ELECTION 2014: UPDATED – Only two incumbents return to school board

School District 68: Stephanie Higginson received the most votes in an election that sees seven new faces at the board table.

There will be a lot of change at the School District 68 board table, as only two trustees from the current board will be returning.

Preliminary results from the Nov. 15 election show that Stephanie Higgison had the most votes of the 23 candidates, with 9,545. She will be joined on the board by Scott Kimler with 8,490 votes, Jeff Solomon with 7,463 votes, Steve Rae with 7,270 votes, Natasha Bob with 7,243 votes, Tania Brzovic with 7,020 votes, Noah Routley with 6,752 votes, Jamie Brennan with 6,388 votes and Bill Robinson with 6,347. Only Brennan and Robinson sit on the current board.

Higginson, a former high school teacher with an MA in Education Studies who lives in Cedar, says she is shocked that she received so many votes, and she didn’t expect there to be such a sweep of the board. She feels optimistic about the new board.

“They’re such a really strong, diverse, passionate group of people,” she said. “I’m really excited to govern and see where the future will take us.”

Higginson says she’s excited to see so many new faces, and she also thinks it’s nice to see two trustees returning and bringing their knowledge and experience to the table.

Higginson put her name forward as a trustee candidate with Kimler and Rae after the three worked together to advocate for community consultation and tried to get answers about the district’s 10-year Facilities Plan as part of Save Cedar Schools for about two years. The three ran on a platform of meaningful stakeholder engagement, democratic reform and student-centred fiscal responsibility.

Looking ahead, Higginson feels one of the good things about the new four-year terms for elected officials is they don’t have to get in there and start making changes right away — it gives them a bit of time.

“I’m looking forward to catching my breath and seeing things from the other side,” she said. “I’m looking forward to being on the other side and getting answers, not just about facilities, but also about why and how decisions are made.”

One simple thing Higginson thinks the new board could do very quickly to move toward a more open and responsive board is change the format of the board meetings. Currently, she finds them very disrespectful to the people who take the time to come and watch the meeting, and she would like to change the physical structure so that trustees are looking at the people who came to the meetings, and she would also like to see that people in the audience have an opportunity to speak and ask questions before any vote.

Higginson is pleased to see that the new board will be more spread out in terms of geography.

“I think what we’ve seen in this election is we had a board where everyone was from Nanaimo proper, and there was a feeling out there that the south end was targeted in the facilities closures,” she said. “I think what’s really great is there are people from the tip of the district all the way to the bottom. I think that means no community is going to be left out — and I don’t just mean geographical community. Communities of stakeholders are not going to be left out. … I’m looking forward to a board that puts communities at the heart of decisions, and I think the south end will feel that.”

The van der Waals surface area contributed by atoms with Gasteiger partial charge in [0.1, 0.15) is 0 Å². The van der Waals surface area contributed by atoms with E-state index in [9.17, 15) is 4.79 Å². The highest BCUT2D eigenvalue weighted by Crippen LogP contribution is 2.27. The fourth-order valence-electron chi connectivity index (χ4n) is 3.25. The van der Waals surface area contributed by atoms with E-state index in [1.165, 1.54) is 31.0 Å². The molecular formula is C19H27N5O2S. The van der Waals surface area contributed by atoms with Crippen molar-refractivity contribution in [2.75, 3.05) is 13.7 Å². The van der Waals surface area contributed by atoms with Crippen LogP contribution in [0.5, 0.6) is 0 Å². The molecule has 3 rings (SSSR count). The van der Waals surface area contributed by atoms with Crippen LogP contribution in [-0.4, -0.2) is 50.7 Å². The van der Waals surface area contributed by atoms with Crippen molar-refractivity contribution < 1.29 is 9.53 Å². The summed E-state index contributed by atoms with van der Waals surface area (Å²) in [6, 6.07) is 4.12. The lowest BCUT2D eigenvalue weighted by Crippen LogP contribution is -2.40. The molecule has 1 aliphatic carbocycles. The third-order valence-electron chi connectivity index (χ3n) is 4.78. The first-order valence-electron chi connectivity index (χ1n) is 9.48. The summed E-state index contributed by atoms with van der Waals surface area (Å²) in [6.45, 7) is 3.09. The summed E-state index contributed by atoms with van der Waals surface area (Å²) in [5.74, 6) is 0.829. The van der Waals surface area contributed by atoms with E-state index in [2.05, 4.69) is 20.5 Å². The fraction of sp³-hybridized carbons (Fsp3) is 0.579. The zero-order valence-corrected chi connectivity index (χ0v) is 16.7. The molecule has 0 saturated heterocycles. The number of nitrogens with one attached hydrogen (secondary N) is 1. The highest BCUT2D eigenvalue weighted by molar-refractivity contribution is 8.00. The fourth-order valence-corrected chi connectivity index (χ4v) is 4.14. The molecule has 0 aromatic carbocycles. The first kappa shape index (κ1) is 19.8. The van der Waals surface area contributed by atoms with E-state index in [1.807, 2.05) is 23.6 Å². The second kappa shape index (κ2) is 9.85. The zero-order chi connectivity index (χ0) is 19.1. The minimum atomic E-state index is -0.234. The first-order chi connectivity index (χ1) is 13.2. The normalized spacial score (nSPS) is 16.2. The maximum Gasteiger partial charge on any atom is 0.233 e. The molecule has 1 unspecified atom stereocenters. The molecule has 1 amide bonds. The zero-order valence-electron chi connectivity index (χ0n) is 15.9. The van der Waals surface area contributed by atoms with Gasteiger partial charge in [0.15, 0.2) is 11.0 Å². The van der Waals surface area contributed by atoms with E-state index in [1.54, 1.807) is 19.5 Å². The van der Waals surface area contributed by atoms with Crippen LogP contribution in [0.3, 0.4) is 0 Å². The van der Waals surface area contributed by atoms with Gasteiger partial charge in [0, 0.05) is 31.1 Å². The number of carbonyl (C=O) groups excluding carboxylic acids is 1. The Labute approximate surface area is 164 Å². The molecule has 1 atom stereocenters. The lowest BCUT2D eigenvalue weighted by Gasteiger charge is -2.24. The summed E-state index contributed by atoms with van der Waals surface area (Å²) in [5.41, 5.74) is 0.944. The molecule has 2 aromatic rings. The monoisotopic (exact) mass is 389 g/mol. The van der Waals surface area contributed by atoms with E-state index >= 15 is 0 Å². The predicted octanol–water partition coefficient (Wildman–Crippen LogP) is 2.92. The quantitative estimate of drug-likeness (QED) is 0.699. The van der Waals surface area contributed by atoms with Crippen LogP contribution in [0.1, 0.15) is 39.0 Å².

Kimler, who lives in Yellow Point, says the election results are a bit overwhelming, but he feels hopeful.

“I didn’t think we would do as well in votes as we did, but I think it sends a very strong message that the school board needs to make decisions that reflect the community,” he said. “I think we’ve got a great board, and I think people have done well in electing us, and I look forward to bringing about positive change.”

Kimler says he decided to run in the election so that he could have a voice.

“We have been working to save Cedar schools for a while now, and it doesn’t take very long to see your voice isn’t being heard,” he said. “I think that translates into low morale in the school district. The only reason I ran is I realized in order to have a voice with this board, the only way to do this is to have a seat on the board. I realized if I don’t step up, who is going to. I’m glad to see that message resonated.”

Kimler recognizes the new school board is coming in at a difficult time, after the province went through the BCTF strike and with provincial funding for education always being a concern.

“Times are tough,” he said. “I realize we’re going to have to make not-popular decisions, but for me, the first choice shouldn’t be to close schools like dominoes. I want to look at all the alternatives and engage stakeholders and get their input on what they think we should be doing. I understand the district admin are experts in education, and I’m certainly going to rely on them for data, but there’s a concern the superintendent holds too much sway. Trustees are supposed to make decisions that reflect community values. I think the election shows people feel the old board was not doing that, and I think a lot of that had to do with the governance model.”

Rae, a Cedar parent, says he is thrilled, humbled, excited and scared all at once.

“It’s an exciting time,” he said. “The people have spoken. There’s obviously a drastic change, and I’m thrilled to be part of it. We feel the south end hasn’t been heard for a long time, and now there’s no question it will be.”

Rae is happy that there are two returning trustees, and he feels Brennan and Robinson both bring a lot to the table.

“I think we’ve got a very dynamic board going forward, and as long as we’re open and honest and open to new ideas, the sky’s the limit,” he said.

For full results, visit the school district’s website.

 

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